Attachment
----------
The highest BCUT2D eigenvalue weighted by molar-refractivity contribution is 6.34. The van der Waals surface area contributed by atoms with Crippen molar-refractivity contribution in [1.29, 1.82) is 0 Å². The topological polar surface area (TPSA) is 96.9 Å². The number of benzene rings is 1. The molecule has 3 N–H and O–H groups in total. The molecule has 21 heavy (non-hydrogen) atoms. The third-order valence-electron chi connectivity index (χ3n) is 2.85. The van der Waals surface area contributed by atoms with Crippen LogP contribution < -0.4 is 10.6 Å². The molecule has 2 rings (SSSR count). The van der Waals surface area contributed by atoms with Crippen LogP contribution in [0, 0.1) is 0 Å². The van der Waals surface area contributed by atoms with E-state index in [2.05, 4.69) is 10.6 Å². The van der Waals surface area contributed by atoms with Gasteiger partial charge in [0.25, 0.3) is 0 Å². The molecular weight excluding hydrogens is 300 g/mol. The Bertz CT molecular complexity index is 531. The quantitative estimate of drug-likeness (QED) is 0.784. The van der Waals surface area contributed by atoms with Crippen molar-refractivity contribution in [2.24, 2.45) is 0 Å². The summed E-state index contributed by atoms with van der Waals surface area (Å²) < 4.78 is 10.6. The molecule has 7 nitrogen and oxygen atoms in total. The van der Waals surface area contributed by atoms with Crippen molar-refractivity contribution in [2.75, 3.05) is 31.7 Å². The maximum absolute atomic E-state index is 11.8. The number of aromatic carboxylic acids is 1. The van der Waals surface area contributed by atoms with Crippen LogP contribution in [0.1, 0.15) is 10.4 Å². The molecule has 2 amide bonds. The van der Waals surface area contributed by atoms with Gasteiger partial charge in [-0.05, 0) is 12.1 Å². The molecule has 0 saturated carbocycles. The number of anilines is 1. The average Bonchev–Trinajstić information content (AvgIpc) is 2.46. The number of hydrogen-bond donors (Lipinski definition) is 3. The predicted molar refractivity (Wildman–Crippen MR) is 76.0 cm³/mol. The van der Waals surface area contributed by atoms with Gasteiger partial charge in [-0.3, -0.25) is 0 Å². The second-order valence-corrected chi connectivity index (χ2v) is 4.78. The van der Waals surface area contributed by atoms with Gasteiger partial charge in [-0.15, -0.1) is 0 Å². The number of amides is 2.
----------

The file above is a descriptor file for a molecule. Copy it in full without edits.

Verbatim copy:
The highest BCUT2D eigenvalue weighted by molar-refractivity contribution is 6.34. The van der Waals surface area contributed by atoms with Crippen molar-refractivity contribution in [1.29, 1.82) is 0 Å². The topological polar surface area (TPSA) is 96.9 Å². The number of benzene rings is 1. The molecule has 3 N–H and O–H groups in total. The molecule has 21 heavy (non-hydrogen) atoms. The third-order valence-electron chi connectivity index (χ3n) is 2.85. The van der Waals surface area contributed by atoms with Crippen LogP contribution < -0.4 is 10.6 Å². The molecule has 2 rings (SSSR count). The van der Waals surface area contributed by atoms with Crippen LogP contribution in [0, 0.1) is 0 Å². The van der Waals surface area contributed by atoms with E-state index in [2.05, 4.69) is 10.6 Å². The van der Waals surface area contributed by atoms with Gasteiger partial charge in [0.25, 0.3) is 0 Å². The molecular weight excluding hydrogens is 300 g/mol. The Bertz CT molecular complexity index is 531. The quantitative estimate of drug-likeness (QED) is 0.784. The van der Waals surface area contributed by atoms with Crippen molar-refractivity contribution in [2.24, 2.45) is 0 Å². The summed E-state index contributed by atoms with van der Waals surface area (Å²) < 4.78 is 10.6. The molecule has 7 nitrogen and oxygen atoms in total. The van der Waals surface area contributed by atoms with Crippen molar-refractivity contribution in [2.75, 3.05) is 31.7 Å². The maximum absolute atomic E-state index is 11.8. The number of aromatic carboxylic acids is 1. The van der Waals surface area contributed by atoms with Crippen LogP contribution in [0.1, 0.15) is 10.4 Å². The molecule has 2 amide bonds. The van der Waals surface area contributed by atoms with Gasteiger partial charge in [-0.05, 0) is 12.1 Å². The molecule has 0 saturated carbocycles. The number of anilines is 1. The average Bonchev–Trinajstić information content (AvgIpc) is 2.46. The number of hydrogen-bond donors (Lipinski definition) is 3. The predicted molar refractivity (Wildman–Crippen MR) is 76.0 cm³/mol. The van der Waals surface area contributed by atoms with Gasteiger partial charge in [-0.3, -0.25) is 0 Å². The second-order valence-corrected chi connectivity index (χ2v) is 4.78. The van der Waals surface area contributed by atoms with Gasteiger partial charge in [-0.15, -0.1) is 0 Å². The number of amides is 2.